Best American Humorous Short Stories HTML version

The Angel Of The Odd
[From The Columbian Magazine, October, 1844.]
BY EDGAR ALLAN POE (1809-1849)
It was a chilly November afternoon. I had just consummated an unusually hearty dinner,
of which the dyspeptic truffe formed not the least important item, and was sitting alone in
the dining-room with my feet upon the fender and at my elbow a small table which I had
rolled up to the fire, and upon which were some apologies for dessert, with some
miscellaneous bottles of wine, spirit, and liqueur. In the morning I had been reading
Glover's Leonidas, Wilkie's Epigoniad, Lamartine's Pilgrimage, Barlow's Columbiad,
Tuckerman's Sicily, and Griswold's Curiosities, I am willing to confess, therefore, that I
now felt a little stupid. I made effort to arouse myself by frequent aid of Lafitte, and all
failing, I betook myself to a stray newspaper in despair. Having carefully perused the
column of "Houses to let," and the column of "Dogs lost," and then the columns of
"Wives and apprentices runaway," I attacked with great resolution the editorial matter,
and reading it from beginning to end without understanding a syllable, conceived the
possibility of its being Chinese, and so re-read it from the end to the beginning, but with
no more satisfactory result. I was about throwing away in disgust
This folio of four pages, happy work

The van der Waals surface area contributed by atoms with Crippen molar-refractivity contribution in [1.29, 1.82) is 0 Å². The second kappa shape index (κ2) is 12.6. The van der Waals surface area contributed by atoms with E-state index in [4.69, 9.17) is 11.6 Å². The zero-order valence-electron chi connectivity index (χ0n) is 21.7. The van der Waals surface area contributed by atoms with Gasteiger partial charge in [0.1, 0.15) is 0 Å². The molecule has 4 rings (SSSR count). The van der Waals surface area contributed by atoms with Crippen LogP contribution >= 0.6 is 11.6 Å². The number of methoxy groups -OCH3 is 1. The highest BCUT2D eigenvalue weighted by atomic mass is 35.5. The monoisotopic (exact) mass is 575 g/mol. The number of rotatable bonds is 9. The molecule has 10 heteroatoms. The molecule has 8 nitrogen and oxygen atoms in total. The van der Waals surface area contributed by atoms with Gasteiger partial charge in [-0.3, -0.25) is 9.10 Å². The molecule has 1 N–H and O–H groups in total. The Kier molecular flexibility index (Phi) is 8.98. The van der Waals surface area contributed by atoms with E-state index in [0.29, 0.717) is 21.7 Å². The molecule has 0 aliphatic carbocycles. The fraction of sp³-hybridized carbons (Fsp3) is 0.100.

Which not even critics criticise,
when I felt my attention somewhat aroused by the paragraph which follows:
"The avenues to death are numerous and strange. A London paper mentions the decease
of a person from a singular cause. He was playing at 'puff the dart,' which is played with
a long needle inserted in some worsted, and blown at a target through a tin tube. He
placed the needle at the wrong end of the tube, and drawing his breath strongly to puff the
dart forward with force, drew the needle into his throat. It entered the lungs, and in a few
days killed him."
Upon seeing this I fell into a great rage, without exactly knowing why. "This thing," I
exclaimed, "is a contemptible falsehood--a poor hoax--the lees of the invention of some
pitiable penny-a-liner, of some wretched concocter of accidents in Cocaigne. These
fellows knowing the extravagant gullibility of the age set their wits to work in the
imagination of improbable possibilities, of odd accidents as they term them, but to a
reflecting intellect (like mine, I added, in parenthesis, putting my forefinger
unconsciously to the side of my nose), to a contemplative understanding such as I myself
possess, it seems evident at once that the marvelous increase of late in these 'odd
accidents' is by far the oddest accident of all. For my own part, I intend to believe nothing
henceforward that has anything of the 'singular' about it."